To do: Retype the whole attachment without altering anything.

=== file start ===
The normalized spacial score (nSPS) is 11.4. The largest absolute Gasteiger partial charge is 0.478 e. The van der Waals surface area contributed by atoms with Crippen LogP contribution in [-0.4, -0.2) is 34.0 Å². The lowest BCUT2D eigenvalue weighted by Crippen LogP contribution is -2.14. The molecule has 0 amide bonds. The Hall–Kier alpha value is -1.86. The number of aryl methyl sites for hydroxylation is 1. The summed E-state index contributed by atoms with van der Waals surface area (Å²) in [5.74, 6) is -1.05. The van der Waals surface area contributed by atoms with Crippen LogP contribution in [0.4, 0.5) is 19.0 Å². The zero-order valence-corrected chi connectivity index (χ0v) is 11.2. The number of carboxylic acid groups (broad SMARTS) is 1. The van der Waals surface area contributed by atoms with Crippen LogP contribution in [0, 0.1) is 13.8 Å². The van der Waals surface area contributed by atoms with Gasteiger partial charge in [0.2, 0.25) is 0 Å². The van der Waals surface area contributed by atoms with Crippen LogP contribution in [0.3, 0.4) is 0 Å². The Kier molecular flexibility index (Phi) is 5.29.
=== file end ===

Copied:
The normalized spacial score (nSPS) is 11.4. The largest absolute Gasteiger partial charge is 0.478 e. The van der Waals surface area contributed by atoms with Crippen LogP contribution in [-0.4, -0.2) is 34.0 Å². The lowest BCUT2D eigenvalue weighted by Crippen LogP contribution is -2.14. The molecule has 0 amide bonds. The Hall–Kier alpha value is -1.86. The number of aryl methyl sites for hydroxylation is 1. The summed E-state index contributed by atoms with van der Waals surface area (Å²) in [5.74, 6) is -1.05. The van der Waals surface area contributed by atoms with Crippen LogP contribution in [0.4, 0.5) is 19.0 Å². The zero-order valence-corrected chi connectivity index (χ0v) is 11.2. The number of carboxylic acid groups (broad SMARTS) is 1. The van der Waals surface area contributed by atoms with Crippen LogP contribution in [0, 0.1) is 13.8 Å². The van der Waals surface area contributed by atoms with Gasteiger partial charge in [0.2, 0.25) is 0 Å². The van der Waals surface area contributed by atoms with Crippen LogP contribution in [0.3, 0.4) is 0 Å². The Kier molecular flexibility index (Phi) is 5.29.